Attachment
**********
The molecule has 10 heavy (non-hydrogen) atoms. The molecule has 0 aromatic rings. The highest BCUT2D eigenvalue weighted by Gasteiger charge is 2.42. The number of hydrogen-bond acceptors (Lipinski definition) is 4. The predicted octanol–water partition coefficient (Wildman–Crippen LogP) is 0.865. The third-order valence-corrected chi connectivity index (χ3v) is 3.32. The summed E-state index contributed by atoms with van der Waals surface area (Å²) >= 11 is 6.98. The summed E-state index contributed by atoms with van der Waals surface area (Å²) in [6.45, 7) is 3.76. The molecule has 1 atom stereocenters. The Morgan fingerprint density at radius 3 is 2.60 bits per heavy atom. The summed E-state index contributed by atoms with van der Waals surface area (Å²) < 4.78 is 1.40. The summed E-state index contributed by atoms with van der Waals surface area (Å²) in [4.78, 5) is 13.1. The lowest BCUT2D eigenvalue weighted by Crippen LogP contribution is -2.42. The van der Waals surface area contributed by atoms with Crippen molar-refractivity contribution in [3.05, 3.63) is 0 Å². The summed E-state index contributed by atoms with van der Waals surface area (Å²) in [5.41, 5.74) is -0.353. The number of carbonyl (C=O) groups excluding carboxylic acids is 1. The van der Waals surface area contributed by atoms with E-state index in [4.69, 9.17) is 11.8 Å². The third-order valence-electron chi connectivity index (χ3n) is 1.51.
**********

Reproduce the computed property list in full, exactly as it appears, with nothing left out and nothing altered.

The molecule has 10 heavy (non-hydrogen) atoms. The molecule has 0 aromatic rings. The highest BCUT2D eigenvalue weighted by Gasteiger charge is 2.42. The number of hydrogen-bond acceptors (Lipinski definition) is 4. The predicted octanol–water partition coefficient (Wildman–Crippen LogP) is 0.865. The third-order valence-corrected chi connectivity index (χ3v) is 3.32. The summed E-state index contributed by atoms with van der Waals surface area (Å²) >= 11 is 6.98. The summed E-state index contributed by atoms with van der Waals surface area (Å²) in [6.45, 7) is 3.76. The molecule has 1 atom stereocenters. The Morgan fingerprint density at radius 3 is 2.60 bits per heavy atom. The summed E-state index contributed by atoms with van der Waals surface area (Å²) < 4.78 is 1.40. The summed E-state index contributed by atoms with van der Waals surface area (Å²) in [4.78, 5) is 13.1. The lowest BCUT2D eigenvalue weighted by Crippen LogP contribution is -2.42. The van der Waals surface area contributed by atoms with Crippen molar-refractivity contribution in [3.05, 3.63) is 0 Å². The summed E-state index contributed by atoms with van der Waals surface area (Å²) in [5.41, 5.74) is -0.353. The number of carbonyl (C=O) groups excluding carboxylic acids is 1. The van der Waals surface area contributed by atoms with E-state index in [4.69, 9.17) is 11.8 Å². The third-order valence-electron chi connectivity index (χ3n) is 1.51.